While there is even bigger news I would like to discuss at some point, namely a new Pope and what that should mean for non-Catholic Christians (see, for the time being, Peter Steven’s excellent post on this subject), for the today I want to do a short post on evolution.
Particularly in “conservative”, lower Protestant churches (meaning churches that focus on the authority of the Bible and don’t have an official liturgy), evolution as a scientific theory is seen as anti-Christian. It tells us that God had nothing to do with creation, that we are just an accident and are descended immediately from apes and distantly from protozoan slime. Well, according to Dr Conor Cunningham this is not the case.
Conor is a professor here at the University of Nottingham (though he is currently at Princeton as a kind of visiting research fellow) and is often seen as something of a rock star. If John Milbank is the brains, and often words, of Radical Orthodoxy (something I’ll blog about later), then Conor is the face and voice of Radical Orthodoxy here at Nottingham. While I’m getting ready to write my next chapter on Deification and Creation, I’ve been reading Conor’s book, Darwin’s Pious Idea. I’m not done with it yet, but it has been an excellent and challenging read. Ultimately what Conor is trying to say is that science in general and evolution in specific are not anti-Christian. In fact, Conor sees fundamentalist Creationists (people who not only believe in a literal six-day creation, i.e. the world was created exactly as described in Genesis 1, but also think you must believe this) and Ultra-Darwinists (people like Richard Dawkins who think that Darwinian evolution explains just about everything we need to know about life) are anti-Christian and anti-evolutionary.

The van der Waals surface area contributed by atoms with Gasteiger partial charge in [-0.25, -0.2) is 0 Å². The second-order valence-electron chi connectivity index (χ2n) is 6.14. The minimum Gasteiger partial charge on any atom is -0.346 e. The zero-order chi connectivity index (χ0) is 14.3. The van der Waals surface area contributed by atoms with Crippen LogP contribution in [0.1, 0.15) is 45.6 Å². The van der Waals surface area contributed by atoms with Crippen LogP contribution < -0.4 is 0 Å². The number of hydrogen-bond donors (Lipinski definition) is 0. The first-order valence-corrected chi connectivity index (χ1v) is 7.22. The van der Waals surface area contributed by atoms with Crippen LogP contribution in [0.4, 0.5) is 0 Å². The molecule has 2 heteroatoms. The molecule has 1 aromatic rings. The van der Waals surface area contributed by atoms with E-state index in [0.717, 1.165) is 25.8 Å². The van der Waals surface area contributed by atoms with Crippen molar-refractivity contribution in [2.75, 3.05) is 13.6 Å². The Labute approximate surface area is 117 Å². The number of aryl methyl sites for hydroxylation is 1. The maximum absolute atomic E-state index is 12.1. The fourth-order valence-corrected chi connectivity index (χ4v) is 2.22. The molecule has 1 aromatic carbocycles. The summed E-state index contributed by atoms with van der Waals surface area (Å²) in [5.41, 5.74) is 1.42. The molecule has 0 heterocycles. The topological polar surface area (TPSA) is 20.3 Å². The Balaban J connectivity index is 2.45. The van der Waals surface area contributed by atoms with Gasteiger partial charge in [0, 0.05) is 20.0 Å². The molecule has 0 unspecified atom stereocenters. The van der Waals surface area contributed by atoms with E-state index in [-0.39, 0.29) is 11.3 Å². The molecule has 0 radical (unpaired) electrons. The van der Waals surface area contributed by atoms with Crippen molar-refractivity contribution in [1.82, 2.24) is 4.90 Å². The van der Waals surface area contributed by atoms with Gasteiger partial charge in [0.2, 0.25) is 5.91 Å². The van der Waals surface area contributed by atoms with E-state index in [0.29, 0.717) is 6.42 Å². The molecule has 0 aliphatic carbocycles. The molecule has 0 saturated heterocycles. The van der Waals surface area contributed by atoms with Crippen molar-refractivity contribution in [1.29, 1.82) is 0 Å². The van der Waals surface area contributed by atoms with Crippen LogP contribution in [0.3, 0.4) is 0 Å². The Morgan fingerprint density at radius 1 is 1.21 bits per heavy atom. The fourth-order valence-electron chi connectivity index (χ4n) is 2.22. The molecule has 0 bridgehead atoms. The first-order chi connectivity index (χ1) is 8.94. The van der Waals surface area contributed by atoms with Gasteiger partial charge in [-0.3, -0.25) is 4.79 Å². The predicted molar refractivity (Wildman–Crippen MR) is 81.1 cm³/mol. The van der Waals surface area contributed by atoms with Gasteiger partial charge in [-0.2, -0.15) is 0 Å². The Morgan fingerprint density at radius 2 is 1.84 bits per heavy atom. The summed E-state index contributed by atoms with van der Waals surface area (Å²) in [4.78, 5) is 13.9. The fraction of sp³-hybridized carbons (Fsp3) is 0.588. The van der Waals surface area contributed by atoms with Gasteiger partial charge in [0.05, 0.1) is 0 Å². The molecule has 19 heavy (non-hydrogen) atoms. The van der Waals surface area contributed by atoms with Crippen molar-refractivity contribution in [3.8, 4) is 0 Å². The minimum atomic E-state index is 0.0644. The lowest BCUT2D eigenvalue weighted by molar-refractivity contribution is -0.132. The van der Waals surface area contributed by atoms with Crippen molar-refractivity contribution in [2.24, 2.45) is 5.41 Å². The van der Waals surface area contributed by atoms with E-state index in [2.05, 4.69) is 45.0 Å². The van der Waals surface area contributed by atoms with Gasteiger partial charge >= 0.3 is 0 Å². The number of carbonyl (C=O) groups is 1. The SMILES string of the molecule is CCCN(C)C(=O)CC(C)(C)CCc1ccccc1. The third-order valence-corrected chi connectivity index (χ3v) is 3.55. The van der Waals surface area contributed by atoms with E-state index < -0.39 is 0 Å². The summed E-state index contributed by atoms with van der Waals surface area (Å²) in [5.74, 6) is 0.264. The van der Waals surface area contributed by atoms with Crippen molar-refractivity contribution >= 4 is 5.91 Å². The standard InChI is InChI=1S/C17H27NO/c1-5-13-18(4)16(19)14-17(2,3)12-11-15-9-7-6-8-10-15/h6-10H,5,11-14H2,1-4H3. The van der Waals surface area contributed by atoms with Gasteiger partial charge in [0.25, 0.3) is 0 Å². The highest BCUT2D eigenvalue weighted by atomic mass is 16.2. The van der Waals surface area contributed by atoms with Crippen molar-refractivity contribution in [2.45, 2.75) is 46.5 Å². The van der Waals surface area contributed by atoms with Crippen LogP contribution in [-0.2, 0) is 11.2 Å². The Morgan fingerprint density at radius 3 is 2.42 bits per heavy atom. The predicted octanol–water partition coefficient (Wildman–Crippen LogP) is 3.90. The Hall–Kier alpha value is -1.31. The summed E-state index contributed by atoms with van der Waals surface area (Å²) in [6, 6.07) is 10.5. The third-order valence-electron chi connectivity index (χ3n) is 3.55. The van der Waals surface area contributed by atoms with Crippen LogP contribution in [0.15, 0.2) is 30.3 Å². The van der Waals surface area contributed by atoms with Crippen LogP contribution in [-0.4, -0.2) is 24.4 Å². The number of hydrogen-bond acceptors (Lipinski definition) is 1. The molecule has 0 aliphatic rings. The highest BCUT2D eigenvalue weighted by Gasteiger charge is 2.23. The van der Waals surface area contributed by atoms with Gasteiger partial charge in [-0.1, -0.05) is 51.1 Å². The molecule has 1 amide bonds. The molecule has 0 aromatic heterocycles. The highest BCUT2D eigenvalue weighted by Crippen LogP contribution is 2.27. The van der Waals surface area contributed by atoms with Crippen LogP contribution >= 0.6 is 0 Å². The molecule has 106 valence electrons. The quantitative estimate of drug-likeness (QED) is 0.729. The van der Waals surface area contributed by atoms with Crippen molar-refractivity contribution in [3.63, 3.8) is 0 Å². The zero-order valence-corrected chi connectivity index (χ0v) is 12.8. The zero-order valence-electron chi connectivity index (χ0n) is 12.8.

Below I’ll embed some videos of Conor talking about evolution and Nature and Grace (a topic I may introduce at a later date). I know that for many this notion that Christianity and evolution can coexist might seem rather odd and maybe even heretical. If that’s you, I definitely recommend you check out these videos as well as Conor’s book. If anything, I hope these help you see that Christianity and science don’t have to be at odds and that there is more than one way to read the Bible.
What do you think, especially after watching these videos, are evolution and Christianity at odds or does the notion that all nature is graced and upheld by God help us make sense of how creation and evolution can work together?
For more videos from the University of Nottingham go here.